The Somerset Belt Masterplan was developed from the ideas and aspirations of 40,000 Singaporean youths.
We are all looking forward to the day when COVID-19 is finally over and we can visit town again with our friends. Even as we wait, there are exciting plans in motion to make a part of Orchard into a space youths can call their own.
As part of the SGYouth Action Plan, and in support of the Singapore Together movement, the Ministry of Culture, Community and Youth (MCCY) and the National Youth Council (NYC) have been in consultation with over 40,000 youths from May to Dec 2019 to co-create and envision a future Somerset Belt.
The resulting Somerset Belt Masterplan was developed to reflect the ideas and aspirations of Singaporean youths.
Here are five things you can look forward to seeing unfold at the future Somerset Belt.
1. Spaces for both extroverts and introverts
Whether you enjoy being in the middle of all the action or prefer a quiet space to relax, the Somerset Belt can cater to both with its ‘Dual Spine Experience’, comprising an Active Spine that runs along Grange Road and Somerset Road, and a Quiet Spine along Devonshire and Exeter Road.
The Active Spine will be more vibrant and dynamic. Its pedestrian-friendly walkway could feature things like a rotating showcase of floor murals by youths, busking zones, and commercial activities that spill out from the buildings into the streets.
The Quiet Spine, on the other hand, will have a restful and chilled out vibe.
With soft lighting, rest stops, and landscaping, it will be a peaceful stretch to take a stroll with your friends or just a place to get away from the noise, while still being in the centre of town!
2. Intuitive and comfortable pathways
We’ve all been lost in the maze that is IKEA, or have struggled to find a friend at the other side of a huge mall (VivoCity, I’m looking at you).
We can look forward to some specially designed smooth connections not just within the area, but also to the rest of Orchard Road.
Enter key gateways into Somerset Belt from either Somerset MRT station or the *SCAPE junction, both of which will be made into iconic places. From there, sculptures, floor murals and appropriate signages will guide you and your friends through the vicinity.
You can also expect smooth, barrier-free walkways, and smart landscaping to keep noise and heat away, making your visit both seamless and memorable.
3. A variety of quality public spaces
The Somerset Belt will have spaces for all your needs.
From wide open spaces near the Skate Park for large events like flea markets or concerts to intimate corridors along *SCAPE and the Red Box where you can chill with friends, there are spaces that are just right for you along the youth belt.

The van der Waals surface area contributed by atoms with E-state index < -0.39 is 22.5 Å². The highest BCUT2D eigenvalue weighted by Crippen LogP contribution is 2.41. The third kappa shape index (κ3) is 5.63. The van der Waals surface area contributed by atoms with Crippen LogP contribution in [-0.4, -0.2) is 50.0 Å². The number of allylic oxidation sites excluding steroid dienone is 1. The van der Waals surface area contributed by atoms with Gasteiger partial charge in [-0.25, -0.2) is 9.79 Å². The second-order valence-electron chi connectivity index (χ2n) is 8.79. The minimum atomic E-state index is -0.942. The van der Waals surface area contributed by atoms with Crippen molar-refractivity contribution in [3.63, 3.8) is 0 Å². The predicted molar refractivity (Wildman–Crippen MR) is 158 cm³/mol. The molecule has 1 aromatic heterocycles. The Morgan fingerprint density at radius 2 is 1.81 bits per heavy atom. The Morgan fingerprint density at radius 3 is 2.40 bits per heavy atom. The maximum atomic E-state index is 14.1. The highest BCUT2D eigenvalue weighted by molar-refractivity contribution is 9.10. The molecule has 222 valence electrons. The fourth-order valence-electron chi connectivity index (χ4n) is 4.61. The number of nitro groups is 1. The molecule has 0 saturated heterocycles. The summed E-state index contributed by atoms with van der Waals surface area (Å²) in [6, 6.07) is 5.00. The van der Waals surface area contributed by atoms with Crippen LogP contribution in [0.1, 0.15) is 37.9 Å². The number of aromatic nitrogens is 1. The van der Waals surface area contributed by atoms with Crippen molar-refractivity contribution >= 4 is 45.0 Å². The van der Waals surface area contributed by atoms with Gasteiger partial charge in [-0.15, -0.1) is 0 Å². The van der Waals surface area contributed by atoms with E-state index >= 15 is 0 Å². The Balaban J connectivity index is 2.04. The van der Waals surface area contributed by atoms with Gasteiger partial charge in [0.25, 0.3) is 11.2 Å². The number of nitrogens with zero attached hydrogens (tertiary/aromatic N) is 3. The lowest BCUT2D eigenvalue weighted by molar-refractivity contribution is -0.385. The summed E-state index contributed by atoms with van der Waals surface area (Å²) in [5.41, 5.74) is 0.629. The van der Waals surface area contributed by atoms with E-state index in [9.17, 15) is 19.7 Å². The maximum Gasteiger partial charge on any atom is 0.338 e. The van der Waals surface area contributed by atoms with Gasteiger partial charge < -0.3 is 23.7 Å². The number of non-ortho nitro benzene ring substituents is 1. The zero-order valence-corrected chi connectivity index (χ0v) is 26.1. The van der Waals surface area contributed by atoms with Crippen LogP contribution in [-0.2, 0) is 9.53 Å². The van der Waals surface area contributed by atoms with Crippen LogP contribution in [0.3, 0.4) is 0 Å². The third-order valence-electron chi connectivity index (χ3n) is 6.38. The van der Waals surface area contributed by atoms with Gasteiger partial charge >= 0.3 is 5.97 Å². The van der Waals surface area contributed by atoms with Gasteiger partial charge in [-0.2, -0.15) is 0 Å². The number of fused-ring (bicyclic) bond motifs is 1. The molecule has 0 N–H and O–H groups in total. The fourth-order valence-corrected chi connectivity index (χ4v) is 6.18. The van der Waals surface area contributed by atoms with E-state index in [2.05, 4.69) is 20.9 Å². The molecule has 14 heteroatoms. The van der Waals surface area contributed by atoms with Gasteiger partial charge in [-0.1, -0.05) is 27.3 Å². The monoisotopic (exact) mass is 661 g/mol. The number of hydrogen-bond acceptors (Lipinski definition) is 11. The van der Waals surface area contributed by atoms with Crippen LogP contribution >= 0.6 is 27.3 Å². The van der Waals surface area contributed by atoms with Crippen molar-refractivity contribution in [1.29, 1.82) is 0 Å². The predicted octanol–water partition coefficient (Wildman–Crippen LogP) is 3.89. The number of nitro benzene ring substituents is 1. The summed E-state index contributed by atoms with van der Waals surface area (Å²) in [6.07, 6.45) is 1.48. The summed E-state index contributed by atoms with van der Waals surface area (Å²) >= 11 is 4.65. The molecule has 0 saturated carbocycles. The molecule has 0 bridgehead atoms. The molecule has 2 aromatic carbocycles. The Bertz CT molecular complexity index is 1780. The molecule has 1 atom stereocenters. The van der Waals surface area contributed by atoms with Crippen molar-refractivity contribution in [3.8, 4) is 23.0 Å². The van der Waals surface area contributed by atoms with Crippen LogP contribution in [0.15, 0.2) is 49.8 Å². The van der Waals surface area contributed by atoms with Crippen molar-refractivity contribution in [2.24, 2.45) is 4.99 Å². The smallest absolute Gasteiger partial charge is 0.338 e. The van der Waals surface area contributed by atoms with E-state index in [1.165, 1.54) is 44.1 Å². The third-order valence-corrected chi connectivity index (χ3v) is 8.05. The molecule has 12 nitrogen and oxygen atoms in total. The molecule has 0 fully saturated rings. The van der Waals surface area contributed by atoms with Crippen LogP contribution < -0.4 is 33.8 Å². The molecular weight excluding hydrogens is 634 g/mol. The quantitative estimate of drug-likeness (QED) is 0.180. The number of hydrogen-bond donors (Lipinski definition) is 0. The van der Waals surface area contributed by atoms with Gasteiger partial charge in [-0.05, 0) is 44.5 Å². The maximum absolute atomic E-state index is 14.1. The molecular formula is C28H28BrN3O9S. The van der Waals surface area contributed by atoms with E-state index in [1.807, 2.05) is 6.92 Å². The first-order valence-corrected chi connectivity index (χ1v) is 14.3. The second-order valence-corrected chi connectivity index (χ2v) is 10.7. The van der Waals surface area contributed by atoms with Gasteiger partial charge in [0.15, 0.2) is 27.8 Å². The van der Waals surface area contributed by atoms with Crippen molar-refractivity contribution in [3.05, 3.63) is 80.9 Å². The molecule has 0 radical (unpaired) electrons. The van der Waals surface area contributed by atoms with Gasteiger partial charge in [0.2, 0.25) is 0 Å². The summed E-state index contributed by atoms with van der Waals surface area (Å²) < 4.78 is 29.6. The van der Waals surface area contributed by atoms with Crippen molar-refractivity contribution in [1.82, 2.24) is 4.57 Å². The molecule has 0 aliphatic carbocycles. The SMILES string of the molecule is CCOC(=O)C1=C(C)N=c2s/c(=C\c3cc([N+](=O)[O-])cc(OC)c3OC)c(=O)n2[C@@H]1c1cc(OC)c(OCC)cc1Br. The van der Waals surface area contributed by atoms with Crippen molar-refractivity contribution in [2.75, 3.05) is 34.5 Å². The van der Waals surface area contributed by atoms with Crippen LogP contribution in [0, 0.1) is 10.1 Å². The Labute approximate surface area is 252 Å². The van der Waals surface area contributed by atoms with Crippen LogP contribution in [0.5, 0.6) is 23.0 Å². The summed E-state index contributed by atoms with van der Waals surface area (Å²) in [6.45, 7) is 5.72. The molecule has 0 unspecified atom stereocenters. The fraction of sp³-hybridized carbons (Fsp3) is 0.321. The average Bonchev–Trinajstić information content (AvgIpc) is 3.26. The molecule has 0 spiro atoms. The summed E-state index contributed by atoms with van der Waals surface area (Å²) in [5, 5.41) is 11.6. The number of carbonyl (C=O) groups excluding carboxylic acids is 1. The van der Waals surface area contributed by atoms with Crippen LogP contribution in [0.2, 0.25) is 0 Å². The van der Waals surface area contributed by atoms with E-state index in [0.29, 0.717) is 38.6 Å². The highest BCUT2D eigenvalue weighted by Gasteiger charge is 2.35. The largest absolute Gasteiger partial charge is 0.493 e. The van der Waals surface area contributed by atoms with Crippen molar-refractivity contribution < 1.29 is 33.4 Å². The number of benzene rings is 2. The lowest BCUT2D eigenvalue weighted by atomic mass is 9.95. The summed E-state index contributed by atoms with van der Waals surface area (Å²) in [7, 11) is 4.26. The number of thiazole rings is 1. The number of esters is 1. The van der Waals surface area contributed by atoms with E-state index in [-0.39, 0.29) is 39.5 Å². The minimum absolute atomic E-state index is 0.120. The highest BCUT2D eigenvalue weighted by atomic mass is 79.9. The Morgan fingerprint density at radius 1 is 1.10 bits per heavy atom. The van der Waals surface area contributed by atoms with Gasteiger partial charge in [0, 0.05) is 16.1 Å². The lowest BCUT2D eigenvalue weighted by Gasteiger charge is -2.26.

Fret not about the humid Singapore heat – public spaces in the Somerset Belt will be purpose built to ensure you do not break out in a huge sweat doing the things you love.
4. Spaces for you to transform for different needs
Imagine a dance practice, a cooking workshop, or an art exhibition – all being held from the same place. With a ‘Hybrid of Land Uses’ strategy, each site in the Somerset Belt is built to accommodate multiple uses.
For example, the Youth Park could be used as an exhibition space for young artists, while *SCAPE could be an incubator for ground-up ideas.
All these provide opportunities to transform each space into whatever you can imagine.
5. A space for youths, by youths
Beyond being a physical space for young Singaporeans, the Somerset Belt seeks to be the gathering point for many youth interest groups. After all, it’s people who bring life to the place.
The Somerset Belt is about young people coming together and taking ownership of the space to create a vibrant place that caters to various interests and communities.
It will be a place for youths, by youths. You can grab your friends to start your own initiatives, or join someone else’s and keep shaping Somerset to be what you want.
The Somerset Belt Masterplan has laid the groundwork for an exciting new precinct for us to look forward to and even be a part of creating.
Senior Parliamentary Secretary Baey Yam Keng, who co-leads the Somerset Working Panel said: “The views of youths were central to the development of the Masterplan: developing ideas that could be tested and implemented in the Somerset Belt, as well as iterating and sharing feedback along the way.
“This partnership and co-creation with our youths does not stop with the release of the Masterplan. We will continue to involve and collaborate with them to test and refine these Masterplan concept ideas throughout the year.”
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